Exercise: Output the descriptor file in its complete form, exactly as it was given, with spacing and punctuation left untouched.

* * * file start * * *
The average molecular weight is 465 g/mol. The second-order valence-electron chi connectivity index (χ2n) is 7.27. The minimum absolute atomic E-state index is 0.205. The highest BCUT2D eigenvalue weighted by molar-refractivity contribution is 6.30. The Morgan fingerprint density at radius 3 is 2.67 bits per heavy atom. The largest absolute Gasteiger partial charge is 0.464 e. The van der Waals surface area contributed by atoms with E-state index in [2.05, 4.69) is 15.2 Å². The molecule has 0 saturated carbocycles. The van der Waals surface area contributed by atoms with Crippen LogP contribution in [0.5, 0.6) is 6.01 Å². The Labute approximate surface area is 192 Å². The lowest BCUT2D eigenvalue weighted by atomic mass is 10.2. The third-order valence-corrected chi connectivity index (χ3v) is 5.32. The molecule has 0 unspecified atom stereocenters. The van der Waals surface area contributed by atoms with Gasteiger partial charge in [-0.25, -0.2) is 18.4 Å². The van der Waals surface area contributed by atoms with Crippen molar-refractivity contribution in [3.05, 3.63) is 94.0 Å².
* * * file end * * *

The average molecular weight is 465 g/mol. The second-order valence-electron chi connectivity index (χ2n) is 7.27. The minimum absolute atomic E-state index is 0.205. The highest BCUT2D eigenvalue weighted by molar-refractivity contribution is 6.30. The Morgan fingerprint density at radius 3 is 2.67 bits per heavy atom. The largest absolute Gasteiger partial charge is 0.464 e. The van der Waals surface area contributed by atoms with E-state index in [2.05, 4.69) is 15.2 Å². The molecule has 0 saturated carbocycles. The van der Waals surface area contributed by atoms with Crippen LogP contribution in [0.5, 0.6) is 6.01 Å². The Labute approximate surface area is 192 Å². The lowest BCUT2D eigenvalue weighted by atomic mass is 10.2. The third-order valence-corrected chi connectivity index (χ3v) is 5.32. The molecule has 0 unspecified atom stereocenters. The van der Waals surface area contributed by atoms with Gasteiger partial charge in [-0.25, -0.2) is 18.4 Å². The van der Waals surface area contributed by atoms with Crippen molar-refractivity contribution in [3.05, 3.63) is 94.0 Å².